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USMLE

Real Immuno 4

QuestionAnswer
What does terminal deoxynucleotidyl transferase do? Addition of nucleotides to DNA during "genetic recombination" in B cells
What does Tdt stand for? Terminal deoxynucleotidyl transferase
Which immunoglobulins are expressed on the surface of mature B cells? IgM and IgD
What is isotype switching? Differentiation of B cells into plasma cells that secrete IgG, IgA, or IgE
What stimulates isotype switching? Cytokines (IL-4 and IL-5) and CD40-Ligand on T-cells
Main antibody isotype in secondary immune response IgG
Most abundant antibody isotype IgG
Antibody isotypes which cross placenta IgG
Antibody isotypes which fix complement IgG and IgM in the classic complement pathway Mnemonic: GM makes classic cars
Antibody isotypes which opsonize bacteria IgG (and IgA weakly)
Main antibody isotype in primary immune response IgM
Antibody isotypes associated with the J chain IgM and IgA
Antibody isotypes associated with the SP IgA SP = Secretory Protein
Antibody isotype with longest half life IgG (26 days compared with 5 for IgM, the next longest)
Antibody isotype which prevents bacterial/viral attachment to mucous membranes IgA
Antibody isotype found in secretions IgA
Antibody isotype which mediates type I hypersensitivity IgE
How does IgE cause an allergic response? Type I hypersensitivity 1. IgE binds to basophils or mast cells 2. IgE binds antigen 3. These cells release histamine and leukotrienes.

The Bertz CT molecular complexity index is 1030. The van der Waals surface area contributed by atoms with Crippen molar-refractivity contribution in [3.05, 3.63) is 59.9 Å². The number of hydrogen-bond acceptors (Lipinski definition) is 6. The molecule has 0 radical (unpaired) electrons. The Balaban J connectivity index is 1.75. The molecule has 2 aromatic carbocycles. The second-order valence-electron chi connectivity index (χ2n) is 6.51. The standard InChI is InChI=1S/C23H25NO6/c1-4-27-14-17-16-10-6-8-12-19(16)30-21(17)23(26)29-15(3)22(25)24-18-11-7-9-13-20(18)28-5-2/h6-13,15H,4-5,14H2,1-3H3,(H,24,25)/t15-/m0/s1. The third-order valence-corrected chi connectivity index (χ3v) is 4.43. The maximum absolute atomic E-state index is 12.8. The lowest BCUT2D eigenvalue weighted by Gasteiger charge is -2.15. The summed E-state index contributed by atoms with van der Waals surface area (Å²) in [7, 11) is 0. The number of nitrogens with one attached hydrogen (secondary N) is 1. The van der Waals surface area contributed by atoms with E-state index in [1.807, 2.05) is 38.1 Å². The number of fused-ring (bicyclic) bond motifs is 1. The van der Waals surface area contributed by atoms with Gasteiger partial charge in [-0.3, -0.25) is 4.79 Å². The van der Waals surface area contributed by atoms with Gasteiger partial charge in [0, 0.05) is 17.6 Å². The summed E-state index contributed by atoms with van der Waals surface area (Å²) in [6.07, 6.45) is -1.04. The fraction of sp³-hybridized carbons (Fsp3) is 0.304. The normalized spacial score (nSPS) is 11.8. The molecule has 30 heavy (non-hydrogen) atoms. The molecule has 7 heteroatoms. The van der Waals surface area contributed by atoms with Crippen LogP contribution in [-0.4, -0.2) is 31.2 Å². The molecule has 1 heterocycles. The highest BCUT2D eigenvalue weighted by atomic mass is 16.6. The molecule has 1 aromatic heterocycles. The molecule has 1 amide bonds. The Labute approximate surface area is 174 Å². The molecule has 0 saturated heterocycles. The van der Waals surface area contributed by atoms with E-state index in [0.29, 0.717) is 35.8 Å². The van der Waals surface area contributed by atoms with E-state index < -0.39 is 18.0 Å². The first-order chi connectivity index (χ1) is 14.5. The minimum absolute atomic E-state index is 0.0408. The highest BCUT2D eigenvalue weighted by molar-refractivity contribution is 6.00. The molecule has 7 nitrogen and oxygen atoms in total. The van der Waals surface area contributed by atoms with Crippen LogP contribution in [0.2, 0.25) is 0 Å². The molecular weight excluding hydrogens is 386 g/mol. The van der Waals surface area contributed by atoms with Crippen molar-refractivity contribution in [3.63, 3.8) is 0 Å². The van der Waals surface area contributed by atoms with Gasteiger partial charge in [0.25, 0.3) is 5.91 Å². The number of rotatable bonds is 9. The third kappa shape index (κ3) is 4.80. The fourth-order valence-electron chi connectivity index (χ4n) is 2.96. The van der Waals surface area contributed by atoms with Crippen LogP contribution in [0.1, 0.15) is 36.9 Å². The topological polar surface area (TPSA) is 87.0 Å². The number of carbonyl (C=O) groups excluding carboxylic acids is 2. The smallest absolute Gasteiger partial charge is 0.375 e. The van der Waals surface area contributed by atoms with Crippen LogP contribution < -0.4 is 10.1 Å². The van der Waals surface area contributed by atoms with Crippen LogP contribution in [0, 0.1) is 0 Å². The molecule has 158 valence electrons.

Which cells have receptors for IgE? 1. mast cells 2. basophils 3. eosinophils 4. monocytes/macrophages 5. platelets
Antibody isotype which mediates immunity to worms IgE
Least abundant antibody isotype IgE
Define allotype An individual's allele coding for the constant portions of the antibody's heavy chains.
Define isotype Specific type of chain in an antibody. Heavy isotypes: alpha, gamma, delta, epsilon, mu Light isotypes: kappa, lambda
Define idiotype antibodies of one idiotype share structure of their variable region and thus, antigen binding specificity.
Cytokine effects: Interleukin 3 Supports the growth and differentiation of bone marrow stem cells (similar to GM-CSF). Most important during early growth. Mnemonic for first 5 interleukins: Hot T-bone stEAk. bone, as in bone development
What releases: Interleukin 3 T cells (emphasis on activated T cells) and thymic epithelial cells
Cytokine effects: Interleukin 6 1. Differentiation and growth of B cells and T cells 2. Systemic effects (Acute Phase Response and Fever) 3. Stimulates Ig production
What releases: Interleukin 4 Th2 cells
Cytokine effects: Interleukin 8 1. Major neutrophil chemotactic and adhesion factor 2. Angiogenesis 3. High levels associated with schizophrenia
What releases: Interleukin 8 1. Monocytes 2. Endothelial cells 3. Fibroblasts
Cytokine effects: Interleukin 12 1. Promotes differentiation of Th cells into Th1 2. Activates NK cells
What releases: Interleukin 12 Professional Antigen Presenting Cells: 1. Dendritic cells 2. Macrophages 3. B cells
Created by: Asclepius